Monday, October 15, 2007

East of Eden - Wendy's Review

**I read this book from Vasilly's original list. Thanks for the recommendation, Vasilly!


There is no other story. A man, after he has brushed off the dust and chips of his life, will have left only the hard, clean questions: was it good or was it evil? Have I done well - or ill?
-From East of Eden, page 413-

I have yet to be disappointed by anything John Steinbeck writes ... and East of Eden is no exception.

Set in the heart of the Salinas Valley, the novel spans three generations of two families whose lives overlap - the Trasks and the Hamiltons. Samuel Hamilton, an Irish immigrant and dreamer who believes in the goodness of mankind, raises his family without financial wealth but rich with love and family unity.

He came to Salinas Valley full-blown and hearty, full of in inventions and energy. His eyes were very bulue, and when he was tired one of them wandered outward a little. he was a big man but delicate in a way. In the dusty business of ranching he seemed always immaculate. His hands were clever. He was a good blacksmith and carpenter and woodcarver, and he could improvise anything with bits of wood and metal. -From East of Eden, page 8-9-

Adam Trask descends from wealth, and the conflict of sibling rivalry and moral weakness.

These usually bought land, but good land, and built their houses of planed lumber and had carpets and colored-glass diamond panes in their windows. There were numbers of these families and they got the good land of the valley and cleared the yellow mustard away and planted wheat. Such a man was Adam Trask. -From East of Eden, page 13-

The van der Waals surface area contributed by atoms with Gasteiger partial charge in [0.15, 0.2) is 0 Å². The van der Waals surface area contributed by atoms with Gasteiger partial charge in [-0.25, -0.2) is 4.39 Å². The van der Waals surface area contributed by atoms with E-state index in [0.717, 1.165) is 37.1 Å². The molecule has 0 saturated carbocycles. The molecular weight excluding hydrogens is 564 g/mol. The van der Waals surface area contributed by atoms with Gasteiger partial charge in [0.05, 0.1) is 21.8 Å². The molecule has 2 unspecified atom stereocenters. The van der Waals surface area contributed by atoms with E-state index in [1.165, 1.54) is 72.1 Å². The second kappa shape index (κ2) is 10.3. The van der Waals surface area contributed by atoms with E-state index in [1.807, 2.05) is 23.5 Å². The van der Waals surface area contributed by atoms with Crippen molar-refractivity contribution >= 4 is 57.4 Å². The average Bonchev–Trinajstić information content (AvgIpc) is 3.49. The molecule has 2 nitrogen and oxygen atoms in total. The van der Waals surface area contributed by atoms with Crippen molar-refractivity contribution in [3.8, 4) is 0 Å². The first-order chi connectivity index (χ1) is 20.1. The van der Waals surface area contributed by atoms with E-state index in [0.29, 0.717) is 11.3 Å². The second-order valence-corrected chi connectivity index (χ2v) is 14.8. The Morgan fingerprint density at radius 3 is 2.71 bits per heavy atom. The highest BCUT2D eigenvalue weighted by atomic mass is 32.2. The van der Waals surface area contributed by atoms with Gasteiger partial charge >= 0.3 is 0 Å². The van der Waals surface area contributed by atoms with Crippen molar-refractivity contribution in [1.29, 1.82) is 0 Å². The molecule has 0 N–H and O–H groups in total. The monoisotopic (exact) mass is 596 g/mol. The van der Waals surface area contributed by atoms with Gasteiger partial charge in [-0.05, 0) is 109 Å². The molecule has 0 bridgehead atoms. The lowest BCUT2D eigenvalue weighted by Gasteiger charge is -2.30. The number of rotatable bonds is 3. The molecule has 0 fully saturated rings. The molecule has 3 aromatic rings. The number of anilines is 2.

Narrated in the philosophical voice of Samuel's grandson (who flavors this all-American classic with his thoughts and observations of the politics and economics of life in America at the turn of the century), Steinbeck uses the timeless story of Cain and Abel to draw his characters - and with this adds a greater depth to a novel rich with symbolism.

As in all of Steinbeck's novels, the characters drive the story. Lee, a Chinese servant, surprises and delights the reader with his wisdom and gentle nature. Cathy (later Kate) surpasses the stereotypical evil character, allowing reader empathy to exist side by side with revulsion and demonstrating no one is all good or all bad. The overriding message of East of Eden seems to be that man (or woman) are free to choose their path regardless of inheritance or circumstances - in fact, perhaps in spite of them.

And this I believe: that the free, exploring mind of the individual human is the most valuable thing in the world. -From East of Eden, page 132-

Now there are many millions in their sects and churches who feel the order, 'Do thou,' and throw their weight into obedience. And there are millions more who feel predestination in 'Thou shalt.' Nothing they may do can interfere with what will be. But 'Thou mayest'! Why, that makes a man great, that gives him stature with the gods, for in his weakness and his filth and his murder of his brother he has still the great choice. He can choose his course and fight it through and win. -From East of Eden, page 303-

Steinbeck's fine sense of place resonates throughout the novel. It is easy to see why East of Eden is considered his greatest work.

A classic which is a must read, this novel is highly recommended; rated 5/5.

1 comment:

JMC said...

I am reading this as well, and am almost done with it. I'm thoroughly enjoying it. I can't really empathize with Cathy (Kate) at all, though. She seems to me to be a sociopath without redeeming quality. Maybe something will happen later to change my mind, though I'm pretty close to the end. Charles and Cal, however, seem to have both evil and good within them. The Cain and Abel parallels can be drawn in both those storylines.